If you have not already done so, please read Blog Posts 1 through 5 that describe how sleep is important and beneficial. I will post specific information for parents and children based on my book, “Healthy Sleep Habits, Happy Child.” Please do not be put off by my book’s length. This is a reference book. Read only the topic of interest to you.
When children are not sleeping well through the night, the cause might be the father, the mother, the baby or any combination. Even if the root cause or trigger might occur within the father, or the mother, or the baby, as time passes, interactive effects develop between all three. In order to help solve sleep problems, without judgement, it is important to consider all possible causes (Blog Posts 17 and 18).
Parents may have symptoms of anxiety or depression or habitual thoughts and beliefs that might, or might not, contribute to or cause sleep difficulties in their child. This topic is confusing because some studies look only at the father’s role and others look only at the mother’s role. Some research suggests that a colicky baby might trigger these symptoms in the parents. Interactions between each parent and the baby are important. Therefore, it is difficult to make firm conclusions about the direction of effect. Blog Posts 39–42 share studies that describe how parent’s issues might contribute to or cause sleep difficulties in their child.
A Norwegian study of about 15,000 children included maternal evaluations at 18 months and concluded that concurrent maternal symptoms of anxiety or depression caused night wakings in their children and not vice versa. They wrote:
Mothers with depressive symptoms are more likely to have negative cognitions about setting limits for their children and increased doubts regarding parenting competence and to worry more often about their infant’s sleep. These mothers more easily perceived themselves as insensitive, neglectful, or even abusive toward the child if they are not highly involved at bedtime or night time, and they even tend to more often interpret their children’s crying as a sign of anxiety or distress. As a result, it is postulated that these negative cognitions even tend to affect maternal bedtime and nighttime behavior and could even result in scenarios like putting the child to sleep late, using an inconsistent bedtime routine, having maternal presence at bedtime, or sharing the bed during the night. These behaviors will interfere with the development of self-soothing skills in the child, because bedtime interactions with parents are rewarding and provide positive feedback that maintains dependence on parents. This has been suggested to lead to different sleep problems. [Others] claimed that these negative cognitions are often related to strong emotions such as guilt, shame, and anger, which serve as a negative reinforcer for any change in parenting behavior [emphasis added].
In a study regarding maternal depression, Dr. Johanna Petzoldt observed that “infant sleeping problems were related to maternal depressive (and comorbid anxiety) disorders” and she observed that preceding maternal anxiety (even before pregnancy) predicts both excessive infant crying and maternal postpartum depression. Perhaps the mother’s insomnia associated with caring for an excessively crying or colicky baby and the stress from dealing with inconsolable crying might contribute to or cause maternal postpartum depression. But the trigger was preexisting or pre-pregnancy anxiety. As an anxious parent told me, “I was so worried that every time he made a sound at night, I rushed in to awaken him to make sure he was all right.”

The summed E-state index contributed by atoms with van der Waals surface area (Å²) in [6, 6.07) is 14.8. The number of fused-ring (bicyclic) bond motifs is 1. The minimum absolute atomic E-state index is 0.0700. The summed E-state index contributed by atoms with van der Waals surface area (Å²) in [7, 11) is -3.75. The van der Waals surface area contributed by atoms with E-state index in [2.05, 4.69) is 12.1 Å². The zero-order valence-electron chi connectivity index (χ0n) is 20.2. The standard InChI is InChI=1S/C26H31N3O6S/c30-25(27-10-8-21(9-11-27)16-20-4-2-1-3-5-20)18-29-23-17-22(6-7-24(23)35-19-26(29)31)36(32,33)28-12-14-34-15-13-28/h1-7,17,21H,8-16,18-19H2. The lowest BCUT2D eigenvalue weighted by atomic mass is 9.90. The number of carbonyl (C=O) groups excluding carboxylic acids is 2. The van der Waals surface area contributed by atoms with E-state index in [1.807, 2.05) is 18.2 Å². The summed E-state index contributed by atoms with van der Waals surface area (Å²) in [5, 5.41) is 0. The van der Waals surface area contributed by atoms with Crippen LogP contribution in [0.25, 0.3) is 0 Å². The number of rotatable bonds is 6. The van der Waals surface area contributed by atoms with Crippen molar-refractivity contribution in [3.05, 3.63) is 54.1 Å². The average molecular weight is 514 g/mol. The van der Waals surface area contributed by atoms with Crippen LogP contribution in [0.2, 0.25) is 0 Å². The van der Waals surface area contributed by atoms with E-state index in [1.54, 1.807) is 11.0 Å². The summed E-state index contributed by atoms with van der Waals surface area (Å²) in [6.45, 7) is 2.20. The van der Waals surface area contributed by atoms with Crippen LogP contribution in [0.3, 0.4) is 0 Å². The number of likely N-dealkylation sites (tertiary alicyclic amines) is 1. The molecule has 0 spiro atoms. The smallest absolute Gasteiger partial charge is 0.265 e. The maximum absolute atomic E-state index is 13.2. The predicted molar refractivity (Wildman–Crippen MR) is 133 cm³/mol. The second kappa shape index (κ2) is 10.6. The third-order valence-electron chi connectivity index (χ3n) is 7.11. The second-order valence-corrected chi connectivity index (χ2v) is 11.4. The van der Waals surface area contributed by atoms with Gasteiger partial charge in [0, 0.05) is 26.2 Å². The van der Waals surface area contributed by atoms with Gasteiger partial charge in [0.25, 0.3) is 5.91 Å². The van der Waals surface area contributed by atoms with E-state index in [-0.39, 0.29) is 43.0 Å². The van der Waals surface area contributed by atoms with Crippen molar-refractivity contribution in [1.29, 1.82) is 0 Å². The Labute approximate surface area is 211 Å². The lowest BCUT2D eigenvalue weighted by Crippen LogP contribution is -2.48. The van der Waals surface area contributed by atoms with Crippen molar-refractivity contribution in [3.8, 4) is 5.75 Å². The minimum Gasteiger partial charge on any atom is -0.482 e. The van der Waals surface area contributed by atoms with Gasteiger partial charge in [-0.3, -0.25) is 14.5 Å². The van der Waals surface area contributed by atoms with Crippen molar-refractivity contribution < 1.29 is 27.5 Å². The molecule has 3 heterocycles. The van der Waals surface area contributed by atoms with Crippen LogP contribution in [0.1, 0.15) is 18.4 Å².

Dr. Petzoldt also wrote that “infants of mothers with anxiety disorders prior to pregnancy were at higher risk for excessive crying than infants of mothers without any anxiety disorder prior to pregnancy. Maternal depressive disorders prior to pregnancy were not significantly associated with excessive crying.” Additionally, she speculated that “maternal anxiety might lead to intrusiveness that possibly intensifies infant crying [emphasis added].” Intrusiveness is unnecessary night feedings and attention at night.
In her 2018 review of all the literature, Dr. Petzoldt wrote that the best supported path is that preceding maternal anxiety (even before pregnancy) predicts both subsequent excessive crying and maternal postpartum depression. When infant excessive crying and maternal depression are present simultaneously, “a vicious cycle of poor infant self-regulation [excessive crying] and hampered intuitive parenting [maternal depression] emerges.” In a separate study, she showed that the strongest predictors for excessive infant crying were maternal anxiety disorders and a fussy infant temperament; in contrast, infant sleeping problems were associated with maternal depressive disorders and not associated with a difficult infant temperament.
Some fathers, perhaps those with certain cognitive biases, experience parenthood with symptoms of agitation, frustration, irritability, tension, anxiety, depression, or risky alcohol use. Other fathers are abusive, angry, absent, alcoholic, or addicted. However, in studies that focus on mothers’ mental health around pregnancy and parenthood, fathers are often not studied, thus producing an incomplete picture of mothers’ mental health. Mothers’ mental health status might, or might not, be strongly influenced by fathers’ mental health status.